In July 2020, the government of Pakistan announced the creation of a ‘Single National Curriculum’ (SNC) to replace its 2006 school curriculum. Given the country’s long history of discriminatory practices in educational settings, and the SNC’s stated objective of providing “all children… a fair and equal opportunity to receive high quality education,” one would have expected this to be a welcome development for minorities in Pakistan, a chance to tackle inequalities and division from the ground up.
Sadly, this was not the case.
In an attempt to make the proposed curriculum more digestible to Pakistan’s more conservative Islamist elements, and particularly to win the support of the country’s madrassahs (Islamic religious schools), the government of Punjab granted the Islamic Muttahida Ulema Board (MUB) a role in the review and approval of all textbooks under the SNC.
This has proved disastrous, providing the MUB with an opportunity to reinforce the sectarian and divisive agendas which have permeated the Pakistani education system for decades.
Continue reading “Set up to fail: Pakistan’s Single National Curriculum will only make life harder for religious minority children”
On 11 February, Abdul Qadir, a 65-year-old Ahmadi homeopathic doctor, was shot dead outside his homeopathic clinic in the Bazikhel area of Peshawar in north-western Pakistan. His killing marked the latest in a concerning uptick in religiously motivated attacks on Ahmadis, particularly in Peshawar.
Last year, CSW documented at least five other instances in which Ahmadis were killed, including an incident in which 31-year-old doctor, Tahir Mahmood, was murdered in front of his family at his home in Murch Balochan in Nankana Sahib District, Punjab.
Continue reading “Criminalised, killed and cursed: The plight of Pakistan’s Ahmadiyya community”
The fact that Pakistan’s Ahmadiyya community has a long history of experiencing harassment, discrimination, violence and other human rights violations within Pakistani society leaves little doubt that these murders are religiously motivated. A pattern is also clearly emerging whereby prominent doctors and academics have been specifically singled-out by extremists.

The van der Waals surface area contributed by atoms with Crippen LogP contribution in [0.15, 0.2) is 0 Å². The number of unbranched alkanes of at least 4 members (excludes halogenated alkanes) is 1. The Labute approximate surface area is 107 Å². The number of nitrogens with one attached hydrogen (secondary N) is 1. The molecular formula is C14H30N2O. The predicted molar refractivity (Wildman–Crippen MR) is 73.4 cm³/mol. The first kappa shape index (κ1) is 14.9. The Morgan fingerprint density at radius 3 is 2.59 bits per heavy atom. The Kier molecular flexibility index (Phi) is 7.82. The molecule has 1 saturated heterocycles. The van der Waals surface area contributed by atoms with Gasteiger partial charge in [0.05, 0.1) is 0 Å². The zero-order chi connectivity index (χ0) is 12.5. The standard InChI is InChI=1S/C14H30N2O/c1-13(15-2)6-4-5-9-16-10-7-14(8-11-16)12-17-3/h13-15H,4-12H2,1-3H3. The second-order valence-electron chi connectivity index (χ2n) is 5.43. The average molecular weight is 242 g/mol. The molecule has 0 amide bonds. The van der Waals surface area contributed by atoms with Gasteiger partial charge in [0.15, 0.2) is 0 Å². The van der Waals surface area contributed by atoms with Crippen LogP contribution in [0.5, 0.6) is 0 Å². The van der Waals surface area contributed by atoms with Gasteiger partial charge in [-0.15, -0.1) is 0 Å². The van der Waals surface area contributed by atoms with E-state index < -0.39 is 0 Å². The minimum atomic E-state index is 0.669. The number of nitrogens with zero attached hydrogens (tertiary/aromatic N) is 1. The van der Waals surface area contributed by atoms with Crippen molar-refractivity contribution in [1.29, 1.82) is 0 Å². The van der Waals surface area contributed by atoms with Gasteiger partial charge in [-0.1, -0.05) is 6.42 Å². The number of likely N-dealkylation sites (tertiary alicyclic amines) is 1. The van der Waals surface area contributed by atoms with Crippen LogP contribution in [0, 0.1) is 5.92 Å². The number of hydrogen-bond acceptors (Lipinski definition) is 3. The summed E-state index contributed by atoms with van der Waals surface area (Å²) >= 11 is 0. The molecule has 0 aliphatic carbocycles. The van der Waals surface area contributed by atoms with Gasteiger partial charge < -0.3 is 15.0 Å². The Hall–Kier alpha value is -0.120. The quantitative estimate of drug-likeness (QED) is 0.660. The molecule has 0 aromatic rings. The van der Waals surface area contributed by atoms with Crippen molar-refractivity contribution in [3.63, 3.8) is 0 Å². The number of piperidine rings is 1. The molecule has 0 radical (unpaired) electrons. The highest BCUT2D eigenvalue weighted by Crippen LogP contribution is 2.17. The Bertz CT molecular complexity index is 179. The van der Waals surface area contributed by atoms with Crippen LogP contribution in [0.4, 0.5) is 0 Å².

As the world enters a new year, and one in which many will be hoping to see the back of the COVID-19 pandemic, Sri Lanka’s Muslim community will surely be hoping that promising vaccines are also enough to bring an end to a policy which has violated a core tenet of their Islamic faith.
Since 31 March 2020, Sri Lankan government guidance has required all victims of COVID-19 to be cremated. This practice goes against the tradition of the Muslim community and infringes on their right to manifest their religion or belief, as protected under Article 18 of the Universal Declaration of Human Rights and Article 18 of the International Covenant on Civil and Political Rights (ICCPR).
Under Islamic law, a deceased Muslim should be buried in an individual grave, and the dignity of the dead must be preserved at all times. Cremation is prohibited ‘because it is considered a violation of the dignity of the human body.’ In addition, as the burying of the dead is considered a collective obligation, known as Fard Kifaya, the entire Muslim community is guilty if they fail this communal duty.
Continue reading “For Sri Lankan Muslims, the coronavirus isn’t the only thing they’re hoping to see the back of in 2021”
In September 2020, the Sri Lankan cabinet approved Prime Minister Mahinda Rajapaksa’s proposal to ban domestic cattle slaughter. Cabinet spokesman and Mass Media Minister Keheliya Rambukwella announced that the decision would pass into law in ‘due course.’ The move may be considered a way of ‘thanking’ the country’s Buddhist majority, who have long lobbied for a beef ban, or to win support and maintain favour with the same group. Ultimately it is a politically motivated decision designed to appease the island’s majority population of Sinhalese Buddhists.
According to Mr Rambukwella, the current governments ban follows requests from ‘various quarters’ and was mostly put forward as a ‘good gesture’ toward the Buddhist community. Under the proposed ban, beef imports are still permitted, and would be sold at a concessionary price to those who consume it. In addition to this, a programme will be launched for ageing cattle which can no longer be used for agricultural purposes.
Rampant and rising Islamophobia
Others are less convinced. In 2017, scholars Mohammad Agus Yusoff and Athambawa Sarjoon, of the Universiti Kebangsaan Malaysia and University of Peradeniya respectively, suggested that such campaigns are actually motivated by religious and ethnic concerns:
Continue reading “Sri Lanka’s Anti-Cattle Slaughter Law: Lessons from India”
While an estimated 69 countries across the globe possess blasphemy laws of some kind, no geographical region has as many countries with such laws as the Middle East and North Africa (MENA). Furthermore, in many of these countries the penalties for committing the ‘crime’ of blasphemy are among the most severe.
In Iran, for example, anyone who insults the ‘Great Prophet … or any of the Great Prophets’ of Islam can be sentenced to death under Article 262 of the Penal Code. In Egypt, the crime of “inciting strife, ridiculing or insulting a heavenly religion or a sect following it, or damaging national unity” is punishable by up to five years imprisonment under Article 98(f) of the Penal Code.
What are blasphemy laws?
Blasphemy laws criminalise actions, often emitted in speech, writing or art deemed defamatory to a certain religion, offensive against religious figures or harmful to religious feelings. They also criminalise actions such as the disruption of religious services and the desecration of religious sites.
Continue reading “The relationship between blasphemy laws and religious extremism in the Middle East and North Africa”